As long as we have the projector set up we might as well run off another reel, another visualization of the progress possible under the Pax Atomica. This time our scene of action has rolled back from the rim of the galaxy to the family of stars nearer Earth. Our immediate interest is a group of young colonials inbound from Fomalhaut aboard the Shuttle. For two weeks they will be soaking in the golden sunlight of the blue skies and green hills of the Mother Planet. When Sol himself is a blazing glory against the diamond dust of the Milky Way, the vacationers step into the small escape craft that will ferry them to Earth, for the Shuttle is merely a series of gigantic space barges that has been set in vast, looping orbits between certain of the nearer stars as a convenient schedule for passengers and freight. As they come racing in under the Moon the visitors have time for a quick glimpse of its ancient, pockmarked face before the great, green Earth comes rushing up at them and they find themselves suddenly slicing in through its atmosphere. After circling the plant once they come skimming in for a landing at the base of a mountainous skylon, a gigantic cylinder of a city thrusting its great domed head up into the lower reaches of the stratosphere. Overhead pass streams of traffic as the commuters from the surrounding countryside and the flagships of many nations pass to and from this great center of commerce that men call Nuyork. Some of these skylons are centers of government, other specialize in education, research, and entertainment. All of them are self- sustaining units in the atomic powered economy of Imperial Earth. All of them have been made possible by a combination of electron strengthened metal and gravitic nullification support, the products of atomic science applied to engineering physics.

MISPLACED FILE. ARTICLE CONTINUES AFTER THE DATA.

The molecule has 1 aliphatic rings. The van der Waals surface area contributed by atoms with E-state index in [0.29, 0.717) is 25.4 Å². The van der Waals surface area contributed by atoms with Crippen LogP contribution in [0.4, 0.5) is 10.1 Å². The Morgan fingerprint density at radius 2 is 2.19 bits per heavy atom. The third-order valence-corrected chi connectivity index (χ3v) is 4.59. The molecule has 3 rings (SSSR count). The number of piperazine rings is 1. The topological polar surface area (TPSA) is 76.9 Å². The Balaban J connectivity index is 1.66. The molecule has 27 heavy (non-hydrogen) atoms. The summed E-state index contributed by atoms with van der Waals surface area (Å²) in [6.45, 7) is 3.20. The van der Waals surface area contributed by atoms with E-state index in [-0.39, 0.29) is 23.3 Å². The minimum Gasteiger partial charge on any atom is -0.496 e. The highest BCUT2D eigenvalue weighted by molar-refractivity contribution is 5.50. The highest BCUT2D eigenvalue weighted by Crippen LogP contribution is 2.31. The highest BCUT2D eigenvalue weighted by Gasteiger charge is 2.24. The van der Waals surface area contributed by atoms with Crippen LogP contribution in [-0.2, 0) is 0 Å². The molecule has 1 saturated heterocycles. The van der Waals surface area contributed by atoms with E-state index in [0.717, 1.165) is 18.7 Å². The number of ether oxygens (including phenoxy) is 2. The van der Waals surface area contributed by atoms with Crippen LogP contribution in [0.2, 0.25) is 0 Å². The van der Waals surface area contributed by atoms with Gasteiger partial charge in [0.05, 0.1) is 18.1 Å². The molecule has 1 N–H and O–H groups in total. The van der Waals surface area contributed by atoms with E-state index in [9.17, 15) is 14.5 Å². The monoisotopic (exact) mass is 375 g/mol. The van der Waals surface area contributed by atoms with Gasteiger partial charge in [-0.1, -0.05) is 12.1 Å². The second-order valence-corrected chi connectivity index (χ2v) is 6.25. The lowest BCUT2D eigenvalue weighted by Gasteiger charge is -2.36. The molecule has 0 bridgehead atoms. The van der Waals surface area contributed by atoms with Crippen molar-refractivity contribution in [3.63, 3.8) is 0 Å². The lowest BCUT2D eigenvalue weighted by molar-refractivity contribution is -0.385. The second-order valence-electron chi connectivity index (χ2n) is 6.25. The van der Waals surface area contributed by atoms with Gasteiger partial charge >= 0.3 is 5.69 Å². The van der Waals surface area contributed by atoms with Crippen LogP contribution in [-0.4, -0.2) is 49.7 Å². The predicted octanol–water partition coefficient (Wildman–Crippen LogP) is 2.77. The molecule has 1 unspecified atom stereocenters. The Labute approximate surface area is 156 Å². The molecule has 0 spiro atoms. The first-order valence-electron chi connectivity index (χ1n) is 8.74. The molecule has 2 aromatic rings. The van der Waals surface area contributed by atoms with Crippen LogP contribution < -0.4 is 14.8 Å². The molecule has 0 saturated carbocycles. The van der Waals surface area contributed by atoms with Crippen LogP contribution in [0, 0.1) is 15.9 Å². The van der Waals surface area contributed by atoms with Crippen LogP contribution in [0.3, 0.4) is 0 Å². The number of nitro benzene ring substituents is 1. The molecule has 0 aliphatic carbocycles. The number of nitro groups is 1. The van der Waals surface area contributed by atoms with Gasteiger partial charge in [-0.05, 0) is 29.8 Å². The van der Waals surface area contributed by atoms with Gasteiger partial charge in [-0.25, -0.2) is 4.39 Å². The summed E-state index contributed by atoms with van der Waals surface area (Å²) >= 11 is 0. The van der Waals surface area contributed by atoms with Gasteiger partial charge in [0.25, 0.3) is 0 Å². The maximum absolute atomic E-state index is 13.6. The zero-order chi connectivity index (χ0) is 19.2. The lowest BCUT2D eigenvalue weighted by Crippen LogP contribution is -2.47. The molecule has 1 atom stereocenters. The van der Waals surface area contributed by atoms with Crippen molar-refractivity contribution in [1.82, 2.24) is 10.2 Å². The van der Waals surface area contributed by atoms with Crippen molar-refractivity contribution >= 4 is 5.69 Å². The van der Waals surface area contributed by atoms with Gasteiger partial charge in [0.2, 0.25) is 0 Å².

Peace, as a concept, is entirely negative since it merely implies the cessation of action. The positive approach to Peace is to establish a definite goal, the attainment of which will insure a period of tranquility. Unity was achieved when the United Nations had a common enemy, and was lost when that enemy disappeared. Unity will be regained when the United Nations again have a common goal. This goal must be extra-terrestrial in nature, because as long as we have only this one small world to fight over, we will fight each other. It is perhaps unfortunate that one of the other planets in the solar system is not inhabited, for alien hostility would be a more than adequate incentive to unification. Since this incentive which would assure a world government is not available, an adequate substitute must be found. The conquest of space is the only common goal in which all men can submerge their differences. "To unite a divided nation, invoke an outside power" is one of the oldest axioms of statecraft. Our world is like that divided nation today, and we must have an enemy that is outside our own petty interests before we will unite to conquer. The rewards of this conquest will be twofold, the consignment of the material wealth of the other planets to Earth, and the union of all nations under one flag, that of the United Nations.